February Serves as the Month of Observation
National Girls and Women in Sports Day come at a perfect time this year, after the immaculate display of feminine power following the Super Bowl. February serves as the month of observation to acknowledge accomplishments of female athletes, honor the progress of female sports all across the spectrum, realize and create awareness of the continuous struggle for equality in women’s sports, and recognize the major influence of sports and participation in extracurricular activities for women and girls alike. Starting your young girls in different activities can increase their:
- Socialization Skills
- Fine Motor and Gross Motor Skills
- Create a Love for Sporting Activities
- Increase Their Natural Activity Levels
- Improve Quick Thinking and Ability to Work Thru a Problem or Circumstance
- Improve Self Confidence
When we think of “sports”, most people’s first thoughts probably go towards the NBA, the NHL, the NFL, or their favorite collegiate team (mostly men’s sports).
We probably don’t think about competitive cheerleading or gymnastics, women’s basketball or soccer programs, volleyball, softball, swimming, bowling, tennis, skiing, etc. It’s no one’s fault, really! It’s just the power of influence the media has on our likes and what we spend our time and attention on. Not to mention the drastic wage gap between female and male professional sports. The tides are changing, the US Women’s soccer team provide be talented, competitive and drew International attention. Lorry and Breiman are doing amazingly in the collegiate fields.
The statistics for Female students in sports programs related to their academic performance, as well as their overall success as an adult are astounding.
- Girls are 92% less likely to get involved with drugs and alcohol
- 80% less likely to get pregnant
- 3x more likely to graduate than non-athletes
- Students who plan to attend a four-year college are more likely to participate in school or competitive athletics
- provided by athleteassessments.com.
As a high school girls volleyball coach,
I can personally attest to the strength and conditioning that my girls partake in, the cardio, strenuous activity in practice, and competition alike. But, I can remember playing in high school and boys would tease that all we did was “stand in place” and “hit a ball”. As disheartening as that short anecdote is, women in sports are constantly doubted, and not nearly as highly revered as men are. Changing that stigma is a generational responsibility, and I know that we are up for the challenge!
The most notable displays of female power for 2019 -2020
included Katie Sowers, Jennifer Lopez, and female renowned astronaut Nicole Stott. These ladies certainly shook the nation with their unapologetic talents, display of strength, and feminine finesse. They stood tall during their educational pursuits towards a heavily dominated male career field. Each of These women understands and includes sports training in their daily lives to stay on top of their field.
A few more amazing role models of the 20th century were females who played a variety of sports. Whether that was Serena and Venus Williams, Kerri Walsh Jennings, or Michelle Kwan, We can all remember being in awe of their athletic abilities, grace, innate beauty whilst competing, and grit.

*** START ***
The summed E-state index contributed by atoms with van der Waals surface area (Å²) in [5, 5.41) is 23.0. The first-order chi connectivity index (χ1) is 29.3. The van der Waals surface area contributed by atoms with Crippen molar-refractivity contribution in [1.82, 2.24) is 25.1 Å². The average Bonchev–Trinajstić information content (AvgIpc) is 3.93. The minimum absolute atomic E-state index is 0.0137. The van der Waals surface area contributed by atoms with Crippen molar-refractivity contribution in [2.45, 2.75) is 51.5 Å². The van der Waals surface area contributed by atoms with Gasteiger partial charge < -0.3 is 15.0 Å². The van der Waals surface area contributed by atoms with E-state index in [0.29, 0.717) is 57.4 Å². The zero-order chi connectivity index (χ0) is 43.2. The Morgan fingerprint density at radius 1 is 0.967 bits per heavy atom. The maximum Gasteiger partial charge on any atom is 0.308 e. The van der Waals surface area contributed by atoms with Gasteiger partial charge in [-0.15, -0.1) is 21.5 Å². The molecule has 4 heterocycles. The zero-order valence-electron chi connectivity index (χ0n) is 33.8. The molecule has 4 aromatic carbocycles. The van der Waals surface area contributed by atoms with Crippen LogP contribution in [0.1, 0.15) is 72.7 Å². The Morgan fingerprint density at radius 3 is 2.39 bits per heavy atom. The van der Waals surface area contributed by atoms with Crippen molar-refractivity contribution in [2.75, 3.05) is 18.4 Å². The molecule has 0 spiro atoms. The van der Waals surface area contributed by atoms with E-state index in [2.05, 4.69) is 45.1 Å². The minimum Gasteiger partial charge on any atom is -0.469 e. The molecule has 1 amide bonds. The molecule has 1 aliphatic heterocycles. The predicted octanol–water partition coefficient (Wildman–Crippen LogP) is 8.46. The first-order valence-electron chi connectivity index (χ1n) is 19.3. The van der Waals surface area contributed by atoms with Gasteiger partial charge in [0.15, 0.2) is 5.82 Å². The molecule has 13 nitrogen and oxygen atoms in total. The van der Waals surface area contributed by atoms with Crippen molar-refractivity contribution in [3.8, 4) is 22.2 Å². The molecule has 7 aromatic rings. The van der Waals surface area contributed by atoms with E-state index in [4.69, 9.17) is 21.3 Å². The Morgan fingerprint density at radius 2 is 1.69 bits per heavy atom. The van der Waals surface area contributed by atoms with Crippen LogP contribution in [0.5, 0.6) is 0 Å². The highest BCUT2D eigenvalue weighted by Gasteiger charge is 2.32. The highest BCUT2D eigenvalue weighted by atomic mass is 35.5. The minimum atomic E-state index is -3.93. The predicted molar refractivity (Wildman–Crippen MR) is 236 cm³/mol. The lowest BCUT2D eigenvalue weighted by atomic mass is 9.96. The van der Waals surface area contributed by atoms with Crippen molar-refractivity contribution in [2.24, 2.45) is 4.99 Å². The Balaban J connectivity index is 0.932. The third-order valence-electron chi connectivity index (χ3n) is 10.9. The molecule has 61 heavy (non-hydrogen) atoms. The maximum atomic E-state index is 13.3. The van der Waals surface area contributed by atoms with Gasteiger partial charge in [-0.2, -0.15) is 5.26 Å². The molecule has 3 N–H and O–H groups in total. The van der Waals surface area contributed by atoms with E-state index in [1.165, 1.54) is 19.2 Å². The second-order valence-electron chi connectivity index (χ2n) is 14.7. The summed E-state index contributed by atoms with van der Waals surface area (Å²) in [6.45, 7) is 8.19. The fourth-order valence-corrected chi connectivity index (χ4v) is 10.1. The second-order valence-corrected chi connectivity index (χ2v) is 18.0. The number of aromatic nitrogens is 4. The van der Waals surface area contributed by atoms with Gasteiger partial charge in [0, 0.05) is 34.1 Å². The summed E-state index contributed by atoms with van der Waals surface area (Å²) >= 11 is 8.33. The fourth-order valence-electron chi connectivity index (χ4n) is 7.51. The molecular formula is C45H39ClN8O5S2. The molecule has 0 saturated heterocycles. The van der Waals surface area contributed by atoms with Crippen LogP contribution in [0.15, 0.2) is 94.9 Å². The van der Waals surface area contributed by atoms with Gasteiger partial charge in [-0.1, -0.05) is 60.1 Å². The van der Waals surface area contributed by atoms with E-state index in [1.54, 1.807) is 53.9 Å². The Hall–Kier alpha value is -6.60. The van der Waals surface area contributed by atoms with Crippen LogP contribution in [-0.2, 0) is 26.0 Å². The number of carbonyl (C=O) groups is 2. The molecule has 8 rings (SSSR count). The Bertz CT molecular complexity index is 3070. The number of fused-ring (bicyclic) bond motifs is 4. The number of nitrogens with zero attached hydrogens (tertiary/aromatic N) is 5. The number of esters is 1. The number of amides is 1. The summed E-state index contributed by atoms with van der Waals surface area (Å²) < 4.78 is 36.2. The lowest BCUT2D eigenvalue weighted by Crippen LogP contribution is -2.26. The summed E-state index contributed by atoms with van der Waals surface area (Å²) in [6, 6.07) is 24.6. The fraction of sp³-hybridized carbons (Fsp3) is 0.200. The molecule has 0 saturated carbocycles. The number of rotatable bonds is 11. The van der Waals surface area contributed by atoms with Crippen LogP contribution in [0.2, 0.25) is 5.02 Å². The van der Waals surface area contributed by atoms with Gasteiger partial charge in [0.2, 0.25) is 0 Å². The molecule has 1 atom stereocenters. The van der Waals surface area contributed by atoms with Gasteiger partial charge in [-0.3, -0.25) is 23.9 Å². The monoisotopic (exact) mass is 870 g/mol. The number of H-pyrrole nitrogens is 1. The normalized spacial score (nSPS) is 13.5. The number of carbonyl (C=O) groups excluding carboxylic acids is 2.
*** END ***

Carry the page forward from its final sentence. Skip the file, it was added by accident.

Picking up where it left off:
In our own backyard, we have women of sporting talent pursuing a dream of kinship, inner strength, and physical strength. Meet Anne Townsend Manager and coach at Burn Boot Camp in Round Rock. Anne is also a Mom, Military Wife, and a firm believer in helping women achieve their personnel best thru exercise coaching and nutritional guidance.
In Pflugerville, Perfect 10.0 was founded by Brandi Smith Physical Therapist, Board Certified Orthopedic Specialist, Fellowship Trained in Orthopedic Manual Therapy and a former collegiate gymnast and high school cheerleader. Offering a unique holistic approach to the treatment of gymnastic, cheer-leading, dance, figure skating, free running, parkour, yoga, circus arts, and other related sports injuries and training
There are small changes in our everyday lives
that we can partake in to make a big change in females participating in sports. It starts early and involvement can happen at any age!
- Get your girls involved in anything involving movement young! If you’re reading this and your kiddos are older, it’s not too late!
- Encourage independence and allow your girls to decide which sports activities appeal to THEM.
- Watch female sports on TV! A couple of suggestions include watching women’s volleyball, the WNBA, girls swimming, gymnastics, college softball, and the list goes on and on! It’s important that our youth sees powerful athletic females as role models, and that won’t happen if you only watch the NBA and the NFL. Don’t get me wrong; I love these stations as well, but we must include a variety of viewing opportunities for our kids!
- Encourage, applaud, and communicate how proud you are of your girls, no matter the outcome or win!
- It’s likely that each activity won’t be their “niche”, so have fun discovering what they really enjoy, and applaud them if they would like to take a different route, maybe in the creative arts, music, or theatre!
- Building your craft and love for any activity is extremely important to build a sense of self and confidence!
A sport does not have to include SWEAT though it does not hurt. A craft can be considered a sport, Painting is creative and improves when one attends classes and shares their experiences. Playing an instrument is always best shared with a group, takes practice, and improves confidence and fine motor skills. Chess is a competitive game and improves creative brain skills. So many activities to be involved with – So be a “sport” and keep active from a young girl to grandma!